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Week in Brief: Week Ending 5th July

Happy Monday everyone, and welcome back to Week in Brief, your stop for all the latest genomics news!

Blood disorders have been in the news this week…

In an experiment in mice and monkeys, a small molecule has shown promise in increasing expression of foetal haemoglobin. This is a step forward in the development of an oral drug to treat sickle cell disease (Science).

Scientists have created a new mouse model of alpha thalassemia using lipid nanoparticle technology. Lentiviral gene transfer was then seen to rescue the phenotype, pointing towards a potential therapy for humans (Blood).

Genomic surveillance has shed new light on pathogen spread…

A combination of genomics and anonymised travel data from mobile phones can help to track pathogen spread and the evolution of antimicrobial resistance. This is according to a new study, which analysed the spread of bacteria responsible for pneumonia and meningitis (Nature).

Genomic surveillance of E. coli in Pakistan has revealed that the different strains of the pathogen dominate in this region compared to Western nations (Nature Communications).

Large-scale studies have informed cancer research…

Researchers have used saturation genome editing to map all possible changes to the tumour-suppressor VHL. This work could help in predicting patient risk and developing personalised treatment strategies (Nature Genetics).

In addition, the same technique was used to map thousands of changes in the BAP1 gene, around 20% of which were pathogenic. These findings have been made available to clinicians for use in diagnostics and treatment (Nature Genetics).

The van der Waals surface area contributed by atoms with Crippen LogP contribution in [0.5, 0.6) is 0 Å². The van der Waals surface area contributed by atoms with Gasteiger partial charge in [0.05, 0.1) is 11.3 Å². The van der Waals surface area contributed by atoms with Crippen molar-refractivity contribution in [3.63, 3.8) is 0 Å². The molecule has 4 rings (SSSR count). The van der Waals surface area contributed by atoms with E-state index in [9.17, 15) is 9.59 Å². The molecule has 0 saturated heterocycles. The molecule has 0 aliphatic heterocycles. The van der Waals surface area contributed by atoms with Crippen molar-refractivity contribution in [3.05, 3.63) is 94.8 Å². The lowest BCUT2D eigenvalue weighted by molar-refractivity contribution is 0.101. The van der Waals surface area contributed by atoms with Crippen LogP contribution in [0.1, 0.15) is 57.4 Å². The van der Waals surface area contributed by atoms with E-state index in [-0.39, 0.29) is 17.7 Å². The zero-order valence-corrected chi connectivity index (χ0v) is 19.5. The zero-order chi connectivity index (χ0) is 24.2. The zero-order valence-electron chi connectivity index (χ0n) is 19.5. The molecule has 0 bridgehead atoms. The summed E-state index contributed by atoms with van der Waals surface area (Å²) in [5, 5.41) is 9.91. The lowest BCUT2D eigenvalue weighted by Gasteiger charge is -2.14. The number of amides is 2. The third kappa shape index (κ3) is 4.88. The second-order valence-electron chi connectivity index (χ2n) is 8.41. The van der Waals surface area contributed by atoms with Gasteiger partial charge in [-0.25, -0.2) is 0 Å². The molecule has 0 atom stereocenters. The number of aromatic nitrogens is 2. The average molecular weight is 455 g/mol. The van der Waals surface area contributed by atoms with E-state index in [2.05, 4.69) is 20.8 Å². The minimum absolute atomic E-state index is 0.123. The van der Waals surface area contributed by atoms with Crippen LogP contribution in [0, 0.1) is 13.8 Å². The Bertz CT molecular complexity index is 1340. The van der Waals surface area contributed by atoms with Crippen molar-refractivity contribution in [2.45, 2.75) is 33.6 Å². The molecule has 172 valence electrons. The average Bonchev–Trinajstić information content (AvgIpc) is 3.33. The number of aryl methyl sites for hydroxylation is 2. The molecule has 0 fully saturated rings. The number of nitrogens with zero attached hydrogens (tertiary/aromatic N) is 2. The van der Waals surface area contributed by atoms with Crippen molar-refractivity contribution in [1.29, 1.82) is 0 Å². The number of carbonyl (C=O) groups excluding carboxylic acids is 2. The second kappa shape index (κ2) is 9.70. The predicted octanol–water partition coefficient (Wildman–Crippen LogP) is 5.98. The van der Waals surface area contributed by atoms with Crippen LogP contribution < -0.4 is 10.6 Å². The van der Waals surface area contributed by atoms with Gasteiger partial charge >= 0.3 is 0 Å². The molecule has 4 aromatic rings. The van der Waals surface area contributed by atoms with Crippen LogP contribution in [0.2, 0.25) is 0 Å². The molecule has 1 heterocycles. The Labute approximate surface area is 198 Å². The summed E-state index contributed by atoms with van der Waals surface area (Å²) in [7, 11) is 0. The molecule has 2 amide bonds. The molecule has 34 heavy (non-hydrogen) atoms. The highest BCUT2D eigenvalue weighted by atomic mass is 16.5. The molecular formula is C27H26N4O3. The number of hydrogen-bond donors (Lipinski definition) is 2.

Researchers have used AI to find potential cancer drivers in often overlooked ‘junk’ areas of the genome. The findings suggest these non-coding areas could play a role in the development of several cancer types (Nucleic Acids Research).

What else has been going on?

Last week, the first ever UK guidelines for the generation and use of stem cell-based embryo models in research were published. This marks a transformative moment in development research (The Francis Crick Institute).

A transcriptomic biomarker has been identified that could be used to predict adverse drug reactions in patients with multidrug resistant tuberculosis (Pathogens and Immunity).

Scientists have discovered a new mutation, more common in Finland than in other regions, that impairs insulin secretion and increases diabetes risk (Diabetologia).

Finally, a novel transcription factor has been identified, which is used by embryos to protect their mother from cellular stress. The finding could be used to inform aging and neurodegenerative disease research going forward (Genes and Development).

Check out last week’s Week in Brief here.